Saturday, May 19, 2012

Rhinitis, Septums, and Nickelodeon

"Doooomed, I tell ya!"
Like all good writers, when I can't think of something to write, I watch cartoons.

I imagine it's only the Great Writers who drink, then usually die young, often through self-inflicted means. The rest of us must want to die of old age enough to lay off the sauce until we've met our daily quota.

Returning to the point at hand, Nickelodeon's Rugrats just returned me to my younger years with an early episode that hit close to home: Chuckie gets a medical treatment that cures his preternaturally stuffy nose. As a child, I had that. Difficult-to-pronounce consonants, easily winded, the magical ability to blow my nose and always make a horrifying sound, all of it.

In the episode, Chuckie gets depressed when the lab rat who took the experimental process first regresses to its original allergic state. For the record, it's a retelling of Daniel Keyes' Flowers for Algernon. Chuckie decides he's happy being himself, with all the gifts and curses associated. I'm kind of angry. Once again, television promised me that being unique was something to be proud of.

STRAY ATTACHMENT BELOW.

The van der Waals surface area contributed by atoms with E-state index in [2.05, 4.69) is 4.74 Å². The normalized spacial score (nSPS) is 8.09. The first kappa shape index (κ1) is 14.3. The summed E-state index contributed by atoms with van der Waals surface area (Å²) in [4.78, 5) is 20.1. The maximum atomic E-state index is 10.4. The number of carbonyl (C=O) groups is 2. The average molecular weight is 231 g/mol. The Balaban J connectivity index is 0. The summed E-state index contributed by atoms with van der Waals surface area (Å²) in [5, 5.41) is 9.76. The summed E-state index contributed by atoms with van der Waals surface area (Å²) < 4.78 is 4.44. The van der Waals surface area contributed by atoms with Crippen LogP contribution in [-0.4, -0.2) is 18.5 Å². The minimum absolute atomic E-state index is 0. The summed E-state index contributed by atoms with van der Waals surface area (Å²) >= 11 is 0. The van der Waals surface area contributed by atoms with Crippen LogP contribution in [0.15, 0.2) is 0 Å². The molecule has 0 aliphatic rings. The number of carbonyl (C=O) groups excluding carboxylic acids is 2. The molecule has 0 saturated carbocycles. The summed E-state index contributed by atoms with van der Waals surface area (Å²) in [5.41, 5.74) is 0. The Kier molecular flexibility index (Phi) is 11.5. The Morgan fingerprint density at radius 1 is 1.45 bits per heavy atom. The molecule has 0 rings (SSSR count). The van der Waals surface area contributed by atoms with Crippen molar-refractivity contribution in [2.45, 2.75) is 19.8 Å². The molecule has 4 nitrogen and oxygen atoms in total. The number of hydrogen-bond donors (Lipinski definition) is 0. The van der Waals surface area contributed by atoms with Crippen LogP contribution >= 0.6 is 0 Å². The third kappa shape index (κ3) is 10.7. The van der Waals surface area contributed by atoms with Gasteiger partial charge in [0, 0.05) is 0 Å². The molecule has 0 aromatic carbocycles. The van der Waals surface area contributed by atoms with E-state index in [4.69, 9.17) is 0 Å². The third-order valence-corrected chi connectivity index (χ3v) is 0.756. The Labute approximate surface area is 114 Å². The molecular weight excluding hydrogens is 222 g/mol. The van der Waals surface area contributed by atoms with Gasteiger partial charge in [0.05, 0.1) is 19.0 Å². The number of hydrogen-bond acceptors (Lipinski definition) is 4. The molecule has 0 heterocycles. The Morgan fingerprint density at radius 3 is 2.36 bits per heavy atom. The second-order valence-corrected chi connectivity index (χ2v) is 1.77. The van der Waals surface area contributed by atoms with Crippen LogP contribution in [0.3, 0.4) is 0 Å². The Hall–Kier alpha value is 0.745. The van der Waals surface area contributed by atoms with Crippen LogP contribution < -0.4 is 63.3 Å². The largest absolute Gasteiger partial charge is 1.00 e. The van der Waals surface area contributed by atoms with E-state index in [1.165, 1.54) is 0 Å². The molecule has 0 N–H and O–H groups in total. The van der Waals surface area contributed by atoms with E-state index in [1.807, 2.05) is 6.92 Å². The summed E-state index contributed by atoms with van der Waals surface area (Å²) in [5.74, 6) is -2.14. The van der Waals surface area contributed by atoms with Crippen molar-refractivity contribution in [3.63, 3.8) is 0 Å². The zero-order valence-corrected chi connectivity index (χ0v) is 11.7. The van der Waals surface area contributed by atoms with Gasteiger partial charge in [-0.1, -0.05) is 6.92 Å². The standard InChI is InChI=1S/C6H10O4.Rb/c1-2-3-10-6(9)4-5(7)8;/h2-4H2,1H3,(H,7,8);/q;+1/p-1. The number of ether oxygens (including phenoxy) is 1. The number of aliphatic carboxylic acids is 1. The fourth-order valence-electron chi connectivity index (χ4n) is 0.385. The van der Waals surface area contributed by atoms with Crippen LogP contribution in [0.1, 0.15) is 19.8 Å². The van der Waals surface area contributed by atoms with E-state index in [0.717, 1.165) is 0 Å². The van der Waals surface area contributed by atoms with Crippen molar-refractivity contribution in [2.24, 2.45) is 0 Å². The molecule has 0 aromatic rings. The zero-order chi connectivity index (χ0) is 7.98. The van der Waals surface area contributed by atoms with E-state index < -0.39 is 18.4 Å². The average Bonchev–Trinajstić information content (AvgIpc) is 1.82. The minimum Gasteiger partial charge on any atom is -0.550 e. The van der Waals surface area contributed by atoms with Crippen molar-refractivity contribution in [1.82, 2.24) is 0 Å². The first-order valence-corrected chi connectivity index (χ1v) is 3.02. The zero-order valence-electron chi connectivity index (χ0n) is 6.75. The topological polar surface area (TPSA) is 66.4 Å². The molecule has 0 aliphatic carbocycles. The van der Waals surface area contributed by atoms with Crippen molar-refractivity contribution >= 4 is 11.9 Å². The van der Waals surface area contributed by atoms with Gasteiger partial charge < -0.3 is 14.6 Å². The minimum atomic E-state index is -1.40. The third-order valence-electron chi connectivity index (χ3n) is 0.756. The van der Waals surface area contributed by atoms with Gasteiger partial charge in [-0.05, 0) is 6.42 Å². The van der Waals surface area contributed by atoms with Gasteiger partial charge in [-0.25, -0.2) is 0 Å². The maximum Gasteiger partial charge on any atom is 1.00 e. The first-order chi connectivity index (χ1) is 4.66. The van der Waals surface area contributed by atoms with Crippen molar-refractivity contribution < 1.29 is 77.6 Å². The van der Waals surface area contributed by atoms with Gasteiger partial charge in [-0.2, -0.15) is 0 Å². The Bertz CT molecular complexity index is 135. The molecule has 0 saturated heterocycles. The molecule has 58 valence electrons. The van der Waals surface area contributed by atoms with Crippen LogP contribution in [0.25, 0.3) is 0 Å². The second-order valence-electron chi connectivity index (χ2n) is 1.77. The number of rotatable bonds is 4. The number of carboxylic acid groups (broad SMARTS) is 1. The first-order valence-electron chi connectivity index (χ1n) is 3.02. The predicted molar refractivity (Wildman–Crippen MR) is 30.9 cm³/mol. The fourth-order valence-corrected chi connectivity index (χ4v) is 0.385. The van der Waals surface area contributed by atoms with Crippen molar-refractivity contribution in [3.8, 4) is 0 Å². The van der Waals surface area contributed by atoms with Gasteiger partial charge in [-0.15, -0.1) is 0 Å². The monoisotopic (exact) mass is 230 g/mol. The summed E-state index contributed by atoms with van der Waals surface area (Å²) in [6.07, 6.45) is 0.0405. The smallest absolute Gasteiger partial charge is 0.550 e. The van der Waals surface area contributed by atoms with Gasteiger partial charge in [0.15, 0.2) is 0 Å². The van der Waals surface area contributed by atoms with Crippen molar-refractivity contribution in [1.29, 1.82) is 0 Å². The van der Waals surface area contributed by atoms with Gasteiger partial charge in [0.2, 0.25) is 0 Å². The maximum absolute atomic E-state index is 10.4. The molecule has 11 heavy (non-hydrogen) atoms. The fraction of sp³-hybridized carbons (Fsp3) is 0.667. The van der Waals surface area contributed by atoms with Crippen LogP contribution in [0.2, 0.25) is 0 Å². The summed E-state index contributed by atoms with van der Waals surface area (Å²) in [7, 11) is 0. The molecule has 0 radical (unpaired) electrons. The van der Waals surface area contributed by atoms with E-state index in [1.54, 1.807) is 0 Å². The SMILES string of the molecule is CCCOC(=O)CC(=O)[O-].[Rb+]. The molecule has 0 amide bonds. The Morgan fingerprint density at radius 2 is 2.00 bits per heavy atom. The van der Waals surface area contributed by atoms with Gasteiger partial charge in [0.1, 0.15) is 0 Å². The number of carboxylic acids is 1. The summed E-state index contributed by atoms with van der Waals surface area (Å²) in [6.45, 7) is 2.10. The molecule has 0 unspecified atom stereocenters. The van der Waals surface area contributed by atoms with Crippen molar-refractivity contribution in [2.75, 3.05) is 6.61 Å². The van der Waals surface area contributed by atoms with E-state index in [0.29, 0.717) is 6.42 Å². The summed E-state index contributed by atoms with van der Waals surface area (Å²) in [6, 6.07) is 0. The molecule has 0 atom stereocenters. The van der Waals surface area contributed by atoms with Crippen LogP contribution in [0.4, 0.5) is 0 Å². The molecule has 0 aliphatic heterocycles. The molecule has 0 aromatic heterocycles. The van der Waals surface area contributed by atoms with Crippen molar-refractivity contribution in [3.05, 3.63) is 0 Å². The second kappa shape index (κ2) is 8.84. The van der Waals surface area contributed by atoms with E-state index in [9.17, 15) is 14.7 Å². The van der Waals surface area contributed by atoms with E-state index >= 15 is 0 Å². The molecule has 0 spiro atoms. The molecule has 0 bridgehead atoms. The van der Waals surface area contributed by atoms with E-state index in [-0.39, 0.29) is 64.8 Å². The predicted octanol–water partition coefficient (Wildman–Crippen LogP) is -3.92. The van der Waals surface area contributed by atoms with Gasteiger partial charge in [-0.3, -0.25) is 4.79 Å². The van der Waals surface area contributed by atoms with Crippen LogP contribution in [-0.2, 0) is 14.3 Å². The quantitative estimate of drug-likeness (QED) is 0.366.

Being unique as a kid is a matter of pride for adults, as a child it's a reason to get emotionally abused until you go to college. Chuckie keeps getting made fun of. If I can only point to one positive aspect of Rugrats: All Grown Up, it was that Tommy was still considered an idealistic dreamer, Angelica was still a bitch, Phil and Lil were still fairly stupid, and Chuckie was still mocked horribly every day of his life and had to fight the same battles over and over again to prove that he was just as good as the next fictional middle schooler.

That's life. You get your tonsils and adenoids taken out to open your airways, you find out your septum is entirely deviated to the left effectively giving you half a functional nose, and one day you finally grow out of the sleep apnea that caused you to stop breathing in the middle of the night.

But one day, you realize Chuckie was always the man, and everyone else needs him.

Thank you, Chuckies.

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